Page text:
Sunday, 12 August 2007

The Frankenstein Diaries, 'translated from the original German and edited by The Reverend Hubert Venables', (Charles Herridge, 1980)



In The Frankenstein Dairies, Mary Shelley’s original story has been abridged, annotated and re-presented in a different form, with graphic elements given at least as much room as the text. So, unlike the other novels discussed so far in this blog, the visual devices in this book were not conceived at the time the story was written.

The point of this new form becomes clear at the outset. The ‘Editor’s Foreword’ (as with Alasdair Gray’s Poor things) asks us to believe that the Frankenstein legend is in fact true. The graphic elements are provided both as ‘evidence’ for this and as a way of bringing us closer to the diarist – the tormented Dr Frankenstein. Venables tells us a ‘tatttered bundle of ancient, decaying papers arrived ten years ago from a colleague in Switzerland’ and that, following research, he has ‘established beyond all personal doubt the authenticity of the diaries as a true historical record of fact.’

From the prologue, which is illustrated by 'the only known portrait of Viktor Frankenstein' and 'a portrait of Caroline Beaufort, Viktor's mother':

‘The reader is bound to view with some scepticism the publication, over 150 years after the event, of a volume purporting to contain extracts from the diaries of a figure universally considered never to have lived… Yet there is some truth in the saying that there is no smoke without fire, or, more appropriately, that there is often if not usually a basis in real life for a legend. Encouraged by this thought, I therefore began my investigations…’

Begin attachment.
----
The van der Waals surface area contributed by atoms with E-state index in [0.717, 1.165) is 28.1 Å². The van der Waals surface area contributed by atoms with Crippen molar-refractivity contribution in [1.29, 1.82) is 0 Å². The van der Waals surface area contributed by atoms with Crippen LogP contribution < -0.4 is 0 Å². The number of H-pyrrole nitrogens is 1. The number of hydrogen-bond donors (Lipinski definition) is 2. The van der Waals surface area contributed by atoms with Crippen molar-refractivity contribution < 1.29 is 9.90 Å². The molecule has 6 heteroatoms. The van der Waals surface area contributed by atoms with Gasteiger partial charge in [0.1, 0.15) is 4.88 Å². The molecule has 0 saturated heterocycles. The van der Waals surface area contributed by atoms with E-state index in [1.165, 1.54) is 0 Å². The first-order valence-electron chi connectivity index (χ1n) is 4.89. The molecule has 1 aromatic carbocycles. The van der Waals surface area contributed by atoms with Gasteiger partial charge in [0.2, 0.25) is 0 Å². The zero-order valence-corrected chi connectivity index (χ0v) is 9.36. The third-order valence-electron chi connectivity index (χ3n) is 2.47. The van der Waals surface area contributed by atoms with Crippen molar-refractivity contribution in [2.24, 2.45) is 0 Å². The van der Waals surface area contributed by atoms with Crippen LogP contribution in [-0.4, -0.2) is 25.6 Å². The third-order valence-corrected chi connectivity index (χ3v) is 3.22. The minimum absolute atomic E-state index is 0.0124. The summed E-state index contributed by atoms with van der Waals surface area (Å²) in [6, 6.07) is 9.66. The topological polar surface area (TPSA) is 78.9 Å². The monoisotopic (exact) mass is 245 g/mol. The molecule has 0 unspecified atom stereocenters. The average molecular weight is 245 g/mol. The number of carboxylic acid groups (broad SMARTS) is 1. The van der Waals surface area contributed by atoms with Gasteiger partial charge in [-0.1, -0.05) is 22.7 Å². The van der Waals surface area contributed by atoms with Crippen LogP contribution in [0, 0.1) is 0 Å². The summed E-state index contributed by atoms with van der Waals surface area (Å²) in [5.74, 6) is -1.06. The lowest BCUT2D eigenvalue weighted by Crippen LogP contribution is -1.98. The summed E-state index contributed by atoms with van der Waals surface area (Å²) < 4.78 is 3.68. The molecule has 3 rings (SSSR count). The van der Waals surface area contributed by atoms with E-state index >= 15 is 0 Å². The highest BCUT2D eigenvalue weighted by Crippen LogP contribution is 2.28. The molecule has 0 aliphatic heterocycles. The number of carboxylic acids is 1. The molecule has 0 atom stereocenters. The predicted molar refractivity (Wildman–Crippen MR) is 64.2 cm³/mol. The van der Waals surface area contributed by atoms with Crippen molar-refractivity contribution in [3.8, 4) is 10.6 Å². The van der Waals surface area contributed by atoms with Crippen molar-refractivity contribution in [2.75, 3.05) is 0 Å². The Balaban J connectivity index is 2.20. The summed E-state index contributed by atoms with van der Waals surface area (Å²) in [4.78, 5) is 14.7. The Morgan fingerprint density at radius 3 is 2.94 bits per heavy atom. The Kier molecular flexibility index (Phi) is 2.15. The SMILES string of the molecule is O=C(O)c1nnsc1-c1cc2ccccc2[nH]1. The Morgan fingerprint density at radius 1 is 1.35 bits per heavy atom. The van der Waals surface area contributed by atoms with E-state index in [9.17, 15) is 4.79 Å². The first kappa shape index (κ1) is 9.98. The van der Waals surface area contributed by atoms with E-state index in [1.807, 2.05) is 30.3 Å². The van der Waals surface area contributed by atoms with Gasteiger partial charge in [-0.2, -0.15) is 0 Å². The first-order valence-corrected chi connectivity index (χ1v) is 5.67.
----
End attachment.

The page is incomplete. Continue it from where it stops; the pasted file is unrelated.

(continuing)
Every page of typed and annotated diary entries that follows includes accompanying items from the editor’s papers. These fall into two categories: reproductions of the original diary pages and the diarist’s drawings:







and miscellaneous items from the editor’s research:







While all the visual elements serve as evidence for the claim that what we’re reading is real, the two categories have additional functions.

The captioned items from the editor’s research include portraits of key characters, illustrations showing scientific equipment of the day, a map, a clipping of a newspaper account of one the monster’s murders, and photographs. These things link the events in the book to real historical events, to the real world in which we live. They also use the visual language of newspapers and non-fiction books, and so tacitly ask the reader to accept them as fact. In this way they extend the suspension of disbelief in a way that words alone cannot.

The reproduced diary entries do something different. When reading first-person narratives, any visual element purportedly created by the narrator bring us closer to the character by allowing us to see through their eyes. The marks that they’ve ‘made’ on the page are human, familiar – believable. This is the intention here. We see ornate German handwriting and Da Vinci-like diagrams on aged and stained parchment. And somehow these marks show us into our narrator’s mind in a way that is unattainable through words and text. So, when we see Frankenstein’s monster, as drawn by its creator, in a spread that punctuates the text and the action, we are also shown the moment the sketch was made - we imagine ourselves in that room with the parchment in front of us, the creature lumbering around with its misshapen limbs and pleading eyes...

Do these graphic interventions work? Well, the reader does often have to backtrack to read captions and study pictures, and so the book has a different rhythm and pace to a text novel. But as the pictures are so integral to the mood and the ideas behind this reworking, it doesn't suffer for this.

9 comments:

Zoe said...

Hi Greg,